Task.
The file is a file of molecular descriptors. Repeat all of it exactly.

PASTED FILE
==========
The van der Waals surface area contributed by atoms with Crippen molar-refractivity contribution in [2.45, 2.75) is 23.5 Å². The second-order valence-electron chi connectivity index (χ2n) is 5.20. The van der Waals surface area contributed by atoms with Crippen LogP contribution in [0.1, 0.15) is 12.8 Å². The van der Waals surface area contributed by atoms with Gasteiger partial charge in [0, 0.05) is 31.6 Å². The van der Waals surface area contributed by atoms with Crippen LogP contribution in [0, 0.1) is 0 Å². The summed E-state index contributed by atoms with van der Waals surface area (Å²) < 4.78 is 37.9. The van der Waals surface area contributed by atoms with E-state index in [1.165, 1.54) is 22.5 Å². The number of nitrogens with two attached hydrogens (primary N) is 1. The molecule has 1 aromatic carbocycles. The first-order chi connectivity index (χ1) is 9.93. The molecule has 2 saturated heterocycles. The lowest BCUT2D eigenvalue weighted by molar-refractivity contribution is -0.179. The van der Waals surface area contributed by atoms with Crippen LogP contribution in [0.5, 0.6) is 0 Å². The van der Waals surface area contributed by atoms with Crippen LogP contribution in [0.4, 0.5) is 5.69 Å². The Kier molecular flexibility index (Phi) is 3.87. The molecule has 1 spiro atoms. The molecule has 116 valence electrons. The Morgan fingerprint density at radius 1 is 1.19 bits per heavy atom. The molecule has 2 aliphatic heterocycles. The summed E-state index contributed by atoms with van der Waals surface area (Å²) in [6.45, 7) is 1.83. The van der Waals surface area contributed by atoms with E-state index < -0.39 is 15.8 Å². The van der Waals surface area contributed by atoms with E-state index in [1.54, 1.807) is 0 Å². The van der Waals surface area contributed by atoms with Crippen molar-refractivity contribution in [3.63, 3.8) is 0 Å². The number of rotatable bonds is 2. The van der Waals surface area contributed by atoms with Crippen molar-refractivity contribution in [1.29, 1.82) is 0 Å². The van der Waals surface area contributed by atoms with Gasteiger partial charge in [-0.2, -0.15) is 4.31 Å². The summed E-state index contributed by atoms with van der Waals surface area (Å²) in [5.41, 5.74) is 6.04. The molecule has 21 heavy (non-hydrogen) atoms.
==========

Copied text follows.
The van der Waals surface area contributed by atoms with Crippen molar-refractivity contribution in [2.45, 2.75) is 23.5 Å². The second-order valence-electron chi connectivity index (χ2n) is 5.20. The van der Waals surface area contributed by atoms with Crippen LogP contribution in [0.1, 0.15) is 12.8 Å². The van der Waals surface area contributed by atoms with Gasteiger partial charge in [0, 0.05) is 31.6 Å². The van der Waals surface area contributed by atoms with Crippen LogP contribution in [0, 0.1) is 0 Å². The summed E-state index contributed by atoms with van der Waals surface area (Å²) < 4.78 is 37.9. The van der Waals surface area contributed by atoms with E-state index in [1.165, 1.54) is 22.5 Å². The number of nitrogens with two attached hydrogens (primary N) is 1. The molecule has 1 aromatic carbocycles. The first-order chi connectivity index (χ1) is 9.93. The molecule has 2 saturated heterocycles. The lowest BCUT2D eigenvalue weighted by molar-refractivity contribution is -0.179. The van der Waals surface area contributed by atoms with Crippen LogP contribution in [0.5, 0.6) is 0 Å². The van der Waals surface area contributed by atoms with Crippen LogP contribution in [0.4, 0.5) is 5.69 Å². The Kier molecular flexibility index (Phi) is 3.87. The molecule has 1 spiro atoms. The molecule has 116 valence electrons. The Morgan fingerprint density at radius 1 is 1.19 bits per heavy atom. The molecule has 2 aliphatic heterocycles. The summed E-state index contributed by atoms with van der Waals surface area (Å²) in [6.45, 7) is 1.83. The van der Waals surface area contributed by atoms with E-state index < -0.39 is 15.8 Å². The van der Waals surface area contributed by atoms with E-state index in [1.54, 1.807) is 0 Å². The van der Waals surface area contributed by atoms with Crippen molar-refractivity contribution in [3.63, 3.8) is 0 Å². The number of rotatable bonds is 2. The van der Waals surface area contributed by atoms with Crippen molar-refractivity contribution in [1.29, 1.82) is 0 Å². The van der Waals surface area contributed by atoms with Gasteiger partial charge in [-0.2, -0.15) is 4.31 Å². The summed E-state index contributed by atoms with van der Waals surface area (Å²) in [5.41, 5.74) is 6.04. The molecule has 21 heavy (non-hydrogen) atoms.